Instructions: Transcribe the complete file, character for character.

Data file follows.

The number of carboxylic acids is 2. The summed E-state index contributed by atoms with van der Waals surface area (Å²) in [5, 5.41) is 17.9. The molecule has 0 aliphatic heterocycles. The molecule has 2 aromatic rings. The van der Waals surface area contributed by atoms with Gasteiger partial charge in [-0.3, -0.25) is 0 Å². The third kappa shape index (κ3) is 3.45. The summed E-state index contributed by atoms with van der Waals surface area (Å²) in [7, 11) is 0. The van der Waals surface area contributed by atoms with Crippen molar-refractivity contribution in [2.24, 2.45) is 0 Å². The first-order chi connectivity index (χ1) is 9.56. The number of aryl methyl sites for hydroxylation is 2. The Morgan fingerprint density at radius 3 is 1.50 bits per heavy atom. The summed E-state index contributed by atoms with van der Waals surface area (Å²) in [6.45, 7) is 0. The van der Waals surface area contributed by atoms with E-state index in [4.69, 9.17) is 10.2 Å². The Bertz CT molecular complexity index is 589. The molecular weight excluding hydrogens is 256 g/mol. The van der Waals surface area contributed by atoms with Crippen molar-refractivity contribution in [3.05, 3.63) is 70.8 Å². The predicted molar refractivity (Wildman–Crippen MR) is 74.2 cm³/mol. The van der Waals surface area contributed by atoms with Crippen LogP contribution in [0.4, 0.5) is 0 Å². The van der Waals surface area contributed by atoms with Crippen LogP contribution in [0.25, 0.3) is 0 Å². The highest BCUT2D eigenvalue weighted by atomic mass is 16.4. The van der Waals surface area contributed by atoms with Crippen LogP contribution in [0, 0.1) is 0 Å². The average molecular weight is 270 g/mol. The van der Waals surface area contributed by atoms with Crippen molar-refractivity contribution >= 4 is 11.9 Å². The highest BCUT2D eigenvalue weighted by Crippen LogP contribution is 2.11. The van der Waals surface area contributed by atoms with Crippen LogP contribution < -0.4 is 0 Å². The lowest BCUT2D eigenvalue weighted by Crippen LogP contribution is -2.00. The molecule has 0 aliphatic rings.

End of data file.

The number of carboxylic acids is 2. The summed E-state index contributed by atoms with van der Waals surface area (Å²) in [5, 5.41) is 17.9. The molecule has 0 aliphatic heterocycles. The molecule has 2 aromatic rings. The van der Waals surface area contributed by atoms with Gasteiger partial charge in [-0.3, -0.25) is 0 Å². The third kappa shape index (κ3) is 3.45. The summed E-state index contributed by atoms with van der Waals surface area (Å²) in [7, 11) is 0. The van der Waals surface area contributed by atoms with Crippen molar-refractivity contribution in [2.24, 2.45) is 0 Å². The first-order chi connectivity index (χ1) is 9.56. The number of aryl methyl sites for hydroxylation is 2. The Morgan fingerprint density at radius 3 is 1.50 bits per heavy atom. The summed E-state index contributed by atoms with van der Waals surface area (Å²) in [6.45, 7) is 0. The van der Waals surface area contributed by atoms with E-state index in [4.69, 9.17) is 10.2 Å². The Bertz CT molecular complexity index is 589. The molecular weight excluding hydrogens is 256 g/mol. The van der Waals surface area contributed by atoms with Crippen molar-refractivity contribution in [3.05, 3.63) is 70.8 Å². The predicted molar refractivity (Wildman–Crippen MR) is 74.2 cm³/mol. The van der Waals surface area contributed by atoms with Crippen LogP contribution in [0.4, 0.5) is 0 Å². The van der Waals surface area contributed by atoms with Crippen LogP contribution in [0.25, 0.3) is 0 Å². The highest BCUT2D eigenvalue weighted by atomic mass is 16.4. The van der Waals surface area contributed by atoms with Crippen LogP contribution in [0, 0.1) is 0 Å². The average molecular weight is 270 g/mol. The van der Waals surface area contributed by atoms with Crippen molar-refractivity contribution >= 4 is 11.9 Å². The highest BCUT2D eigenvalue weighted by Crippen LogP contribution is 2.11. The van der Waals surface area contributed by atoms with Crippen LogP contribution < -0.4 is 0 Å². The lowest BCUT2D eigenvalue weighted by Crippen LogP contribution is -2.00. The molecule has 0 aliphatic rings.